To describe studying in Europe during the Brexit process as a bizarre experience would be an understatement. It’s a bit like trying to order a meal in a restaurant five minutes before closing.
Brexit has, however, served as an ice-breaker and an excuse to practice my German while I’m on my year abroad at the Free University of Berlin. Much of this year has been spent trying to be self-deprecating, laughing along with other students as the butt of the joke.
I’ve been spending the majority of my exchange explaining that not everybody voted (I did) and not everyone voted the right way (Remain). American students on exchange have found the Brexit process a comforting validation for their own domestic political situation. I’m glad for them. Jokes aside, from interacting with students I get the impression many students consider our reputation on the European level irreparably damaged.
In general, the European Union feels so intertwined with everyday life here that to be without it would be incomprehensible. Germans have always been more engaged with the EU – the European election feels like a general election. This is reflected in the election turnout.
During the 2014 European elections, the turnout in Germany was 48.1 per cent, while in the UK it was only 35.6 per cent. Compare that to the UK’s voter turnout of 68.7 per cent during the 2017 general election and it explains our historic lack of engagement with politics at the European level.
Maybe Brexit was inevitable. But what doesn’t have to be inevitable is disconnection or isolation.
If a post-Brexit climate necessitates individual relationships with European countries, it can only further underline the importance of studying languages to degree-level. I’d like to stress that studying languages at university is a lot more flexible than many may realise. I’m a German and history student, and languages are generally offered in joint honours degrees with other subjects. Languages ab initio are also increasingly common.
Studying abroad is an essential part of the course – long may it continue if we are to be an outward-looking nation. Even if you think being part of the EU is bad, being isolated from other countries cannot be a good thing, so we should keep the Erasmus scheme.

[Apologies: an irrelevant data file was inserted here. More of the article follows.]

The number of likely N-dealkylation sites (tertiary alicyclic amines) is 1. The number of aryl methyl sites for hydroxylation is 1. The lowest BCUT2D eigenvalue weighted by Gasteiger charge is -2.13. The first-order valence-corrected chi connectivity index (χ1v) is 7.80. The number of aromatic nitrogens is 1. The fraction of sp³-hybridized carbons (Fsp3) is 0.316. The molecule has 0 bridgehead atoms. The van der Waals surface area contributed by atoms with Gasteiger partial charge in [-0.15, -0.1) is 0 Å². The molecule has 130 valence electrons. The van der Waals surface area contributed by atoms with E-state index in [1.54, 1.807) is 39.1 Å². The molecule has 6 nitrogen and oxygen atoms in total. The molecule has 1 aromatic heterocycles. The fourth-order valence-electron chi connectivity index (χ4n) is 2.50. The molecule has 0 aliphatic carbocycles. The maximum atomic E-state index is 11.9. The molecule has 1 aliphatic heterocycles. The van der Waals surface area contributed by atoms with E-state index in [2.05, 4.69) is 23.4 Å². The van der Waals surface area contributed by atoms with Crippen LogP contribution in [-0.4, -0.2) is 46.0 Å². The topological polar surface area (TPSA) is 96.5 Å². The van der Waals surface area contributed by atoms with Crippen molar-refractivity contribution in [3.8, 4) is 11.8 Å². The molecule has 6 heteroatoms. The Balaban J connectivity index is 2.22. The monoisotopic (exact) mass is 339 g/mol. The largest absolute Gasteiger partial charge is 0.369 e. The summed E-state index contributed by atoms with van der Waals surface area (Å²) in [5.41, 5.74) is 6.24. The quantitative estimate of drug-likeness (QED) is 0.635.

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Some 53 per cent of all UK university students who study abroad, do so through Erasmus. The viability of a study abroad placement for many is predicated on obtaining the funding, for me this was no different. It would therefore be a grave shame if we removed the “home-fee status” of EU students studying in the UK post-Brexit.
Regardless of Brexit, studying abroad has given me a far greater appreciation of the student experience in the UK. My home university is the University of Warwick and it being a campus university probably plays a part in this. I’ve found the Free University of Berlin a comparatively anonymous experience at times.
Support services are available, however, I only began to appreciate what great pastoral care is after attending the Warwick German department’s residential to Schloss Dhaun. Designed to offer support during the halfway mark of the year abroad, it helped sharpen our focus for the oncoming final year.
With the exception of a few coffee shops, I have struggled to find the student bars and clubs which usually create the social framework of our universities. Conversations I’ve had with German friends reiterate this; the student culture seems to be far more common in the UK than in Germany.
I would argue that making a fool of yourself in your second language is an important life experience. My funniest experience this year has to be training at my local table tennis club in Neukölln. Despite being the only person under 40, I was by far the worst player. I think a couple of the players had underestimated my ability to speak German, as I overheard them complaining about my participation to the coach. Most however were lovely, which reiterates the importance of trying to integrate on the year abroad.
Whatever the outcome of Brexit, I can only see a future for the Erasmus scheme if we offer reciprocal benefits for European students in the UK. Trying to be more global at the expense of all of our established connections would be a betrayal of both students and the institutions that rely on them, and almost certainly affect British students’ opportunities to study in the EU.
Read more: How is Brexit affecting higher education?